The Catherine G. Murphy Gallery’s current mission is to integrate liberal arts and education by emphasizing women’s contributions to art and exploring themes of social justice, activism, and aesthetics. The items in this exhibit have been arranged into categories that underscore how past exhibitions have supported the gallery’s mission through women artists, local artists, and access for the campus and Twin Cities community to view the work of prominent artists working outside of the local region. Each page includes an exhibit representing one of these categories and includes information on the artists and their work.

Sculptures at St. Catherine University

The goal of this project is to raise awareness and educate community members about the sculptures around St. Catherine University's campus located in St. Paul, Minnesota. By creating a digital version of these sculptures, we hope you gain broader access to them and their information, as well as a convenient and user-friendly space to learn about permanent displays on campus.

St. Kate's Gems

At the heart of St. Kate's are active, creative, and socially engaged women.  Local women artists have captured these values in their work, communicating generations what it means to be a Katie.  This exhibit proudly offers these underrepresented artists a chance to continue shaping the campus and community of St. Kate's.

Southwest Native American Pottery

This exhibit explores the pottery of Southwest Native American tribes in the St. Catherine Fine Art collection. Every piece tells a story, from finding the clay to its retrieval from the kiln.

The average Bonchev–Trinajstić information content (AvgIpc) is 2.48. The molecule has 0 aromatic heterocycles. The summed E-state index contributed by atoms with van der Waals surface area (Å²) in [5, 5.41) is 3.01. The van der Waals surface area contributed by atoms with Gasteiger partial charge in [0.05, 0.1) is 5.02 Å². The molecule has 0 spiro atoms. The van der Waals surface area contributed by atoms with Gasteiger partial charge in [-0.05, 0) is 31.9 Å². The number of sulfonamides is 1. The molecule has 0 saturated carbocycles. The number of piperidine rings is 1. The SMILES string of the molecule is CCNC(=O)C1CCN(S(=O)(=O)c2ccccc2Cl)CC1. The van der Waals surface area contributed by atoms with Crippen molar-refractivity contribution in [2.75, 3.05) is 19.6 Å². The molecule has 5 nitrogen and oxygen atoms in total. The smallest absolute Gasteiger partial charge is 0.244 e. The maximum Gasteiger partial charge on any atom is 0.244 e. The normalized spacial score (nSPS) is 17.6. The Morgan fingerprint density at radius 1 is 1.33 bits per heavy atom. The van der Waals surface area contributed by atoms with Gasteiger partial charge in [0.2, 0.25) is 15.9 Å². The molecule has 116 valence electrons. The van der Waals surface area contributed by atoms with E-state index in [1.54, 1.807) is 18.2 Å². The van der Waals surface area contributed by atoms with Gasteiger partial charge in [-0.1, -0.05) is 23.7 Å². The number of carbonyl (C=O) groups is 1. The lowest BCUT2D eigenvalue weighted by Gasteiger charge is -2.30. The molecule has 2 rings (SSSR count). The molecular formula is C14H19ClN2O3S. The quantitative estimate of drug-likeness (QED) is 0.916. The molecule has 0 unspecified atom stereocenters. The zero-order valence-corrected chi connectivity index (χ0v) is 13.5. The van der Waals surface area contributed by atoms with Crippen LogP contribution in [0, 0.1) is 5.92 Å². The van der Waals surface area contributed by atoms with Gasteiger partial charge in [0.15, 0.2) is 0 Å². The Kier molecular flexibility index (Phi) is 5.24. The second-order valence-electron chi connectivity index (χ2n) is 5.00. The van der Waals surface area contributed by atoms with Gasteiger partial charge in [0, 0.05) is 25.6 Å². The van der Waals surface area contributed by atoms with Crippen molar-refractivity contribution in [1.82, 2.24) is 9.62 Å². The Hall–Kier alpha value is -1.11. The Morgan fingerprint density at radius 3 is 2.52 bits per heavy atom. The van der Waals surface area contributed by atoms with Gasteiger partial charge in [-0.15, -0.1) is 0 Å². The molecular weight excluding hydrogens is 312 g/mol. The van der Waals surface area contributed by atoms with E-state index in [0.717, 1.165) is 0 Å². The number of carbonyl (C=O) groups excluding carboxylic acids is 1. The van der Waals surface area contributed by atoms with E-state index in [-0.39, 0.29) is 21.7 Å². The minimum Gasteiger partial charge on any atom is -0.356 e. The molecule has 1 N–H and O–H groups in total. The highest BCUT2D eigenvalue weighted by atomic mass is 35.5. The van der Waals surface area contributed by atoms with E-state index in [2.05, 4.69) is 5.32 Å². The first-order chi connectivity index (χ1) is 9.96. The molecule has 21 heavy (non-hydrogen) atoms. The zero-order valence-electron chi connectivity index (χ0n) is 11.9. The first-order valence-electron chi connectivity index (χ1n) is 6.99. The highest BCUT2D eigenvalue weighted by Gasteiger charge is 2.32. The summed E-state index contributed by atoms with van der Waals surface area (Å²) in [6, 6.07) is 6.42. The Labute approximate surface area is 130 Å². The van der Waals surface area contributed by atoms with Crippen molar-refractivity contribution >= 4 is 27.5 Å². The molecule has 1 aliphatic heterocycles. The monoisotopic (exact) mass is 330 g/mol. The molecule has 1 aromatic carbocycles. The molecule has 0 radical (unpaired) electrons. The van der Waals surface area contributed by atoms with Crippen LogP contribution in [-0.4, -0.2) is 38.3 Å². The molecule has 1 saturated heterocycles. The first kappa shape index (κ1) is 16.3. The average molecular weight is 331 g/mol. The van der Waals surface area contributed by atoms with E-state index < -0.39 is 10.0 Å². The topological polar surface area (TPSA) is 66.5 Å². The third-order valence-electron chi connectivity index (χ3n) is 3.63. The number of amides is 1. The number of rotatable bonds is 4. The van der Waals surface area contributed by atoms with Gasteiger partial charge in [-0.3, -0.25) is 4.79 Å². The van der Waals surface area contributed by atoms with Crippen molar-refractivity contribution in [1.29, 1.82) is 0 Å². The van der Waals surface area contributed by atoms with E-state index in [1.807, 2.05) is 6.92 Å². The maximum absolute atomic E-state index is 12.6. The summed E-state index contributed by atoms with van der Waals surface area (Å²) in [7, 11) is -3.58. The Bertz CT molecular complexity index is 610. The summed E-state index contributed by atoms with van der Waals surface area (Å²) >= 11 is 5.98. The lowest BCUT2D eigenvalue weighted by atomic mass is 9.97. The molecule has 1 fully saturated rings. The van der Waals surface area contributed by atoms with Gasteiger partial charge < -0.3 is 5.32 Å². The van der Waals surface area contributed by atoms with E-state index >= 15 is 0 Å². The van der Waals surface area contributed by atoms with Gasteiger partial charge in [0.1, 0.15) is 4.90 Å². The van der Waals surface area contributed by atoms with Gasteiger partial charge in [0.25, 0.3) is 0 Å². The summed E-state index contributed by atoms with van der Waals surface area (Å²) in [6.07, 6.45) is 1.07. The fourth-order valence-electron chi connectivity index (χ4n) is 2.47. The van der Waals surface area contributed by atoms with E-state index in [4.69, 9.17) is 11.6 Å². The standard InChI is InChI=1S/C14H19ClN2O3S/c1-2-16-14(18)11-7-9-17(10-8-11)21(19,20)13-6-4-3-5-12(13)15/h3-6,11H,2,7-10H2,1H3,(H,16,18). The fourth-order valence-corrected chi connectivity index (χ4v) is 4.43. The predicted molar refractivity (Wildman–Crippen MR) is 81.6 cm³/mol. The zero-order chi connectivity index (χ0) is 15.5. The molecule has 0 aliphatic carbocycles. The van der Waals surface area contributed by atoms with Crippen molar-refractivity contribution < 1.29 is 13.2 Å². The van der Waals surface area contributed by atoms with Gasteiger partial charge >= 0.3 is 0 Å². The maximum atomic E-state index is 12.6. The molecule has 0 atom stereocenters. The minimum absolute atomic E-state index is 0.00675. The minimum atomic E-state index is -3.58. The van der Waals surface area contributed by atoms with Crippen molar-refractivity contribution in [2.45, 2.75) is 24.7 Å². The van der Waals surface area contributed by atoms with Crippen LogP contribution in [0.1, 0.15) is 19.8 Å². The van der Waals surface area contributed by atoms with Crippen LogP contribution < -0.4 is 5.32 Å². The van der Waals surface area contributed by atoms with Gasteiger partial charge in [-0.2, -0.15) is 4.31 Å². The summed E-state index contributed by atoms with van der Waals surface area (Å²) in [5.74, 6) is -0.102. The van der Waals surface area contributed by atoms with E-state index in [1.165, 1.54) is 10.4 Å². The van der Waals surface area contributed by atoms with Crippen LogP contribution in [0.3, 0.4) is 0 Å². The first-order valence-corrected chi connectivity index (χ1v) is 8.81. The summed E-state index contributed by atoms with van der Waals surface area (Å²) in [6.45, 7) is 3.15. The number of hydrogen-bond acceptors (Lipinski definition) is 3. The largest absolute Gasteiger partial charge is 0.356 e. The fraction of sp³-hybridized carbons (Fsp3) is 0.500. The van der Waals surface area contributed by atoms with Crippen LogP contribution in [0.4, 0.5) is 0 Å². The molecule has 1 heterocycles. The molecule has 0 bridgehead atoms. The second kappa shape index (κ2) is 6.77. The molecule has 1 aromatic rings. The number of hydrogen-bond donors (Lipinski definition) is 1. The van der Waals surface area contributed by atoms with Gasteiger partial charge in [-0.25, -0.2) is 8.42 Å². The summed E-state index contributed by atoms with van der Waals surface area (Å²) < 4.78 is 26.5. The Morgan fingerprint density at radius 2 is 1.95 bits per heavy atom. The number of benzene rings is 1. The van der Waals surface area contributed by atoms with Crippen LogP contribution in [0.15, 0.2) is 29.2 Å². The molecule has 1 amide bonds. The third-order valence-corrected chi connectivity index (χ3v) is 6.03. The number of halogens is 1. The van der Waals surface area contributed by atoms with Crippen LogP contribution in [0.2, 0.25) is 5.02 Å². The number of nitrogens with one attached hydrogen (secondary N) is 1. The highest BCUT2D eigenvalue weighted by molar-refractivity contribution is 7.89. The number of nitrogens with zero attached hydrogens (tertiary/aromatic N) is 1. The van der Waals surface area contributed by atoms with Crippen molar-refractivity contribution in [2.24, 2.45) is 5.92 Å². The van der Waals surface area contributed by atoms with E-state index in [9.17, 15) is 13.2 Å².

Story of a Storyteller: Celebrating 140 Years of Ruth Sawyer

A digital exhibit of a portion of the Ruth Sawyer Papers—a collection of manuscripts, letters, photographs, awards, and other kept materials gifted to Saint Catherine University after Sawyer’s death in 1970. The accolades, letters from admirers, and rare photographs featured in this exhibit illustrate Sawyer’s lasting impact as an author and proponent of children’s literature.

Student Intaglios

This is a collection of intaglios style prints made by the students of St. Catherine University that are housed in the Ann Jennings Student Art Archives. The intent of this exhibit is to highlight some of the artistic abilities of St. Catherine University students over time, with prints made from 1991-2005.

Welcoming the Dear Neighbor?

This exhibit highlights the stories of Ramsey County Minnesota Residents affected by racial covenants that shaped the ethnic and racialized makeup of neighborhoods that still effect life today. Running parallel to the Mapping Prejudice Project, this exhibit examines history through maps, timelines, documents, and articles. .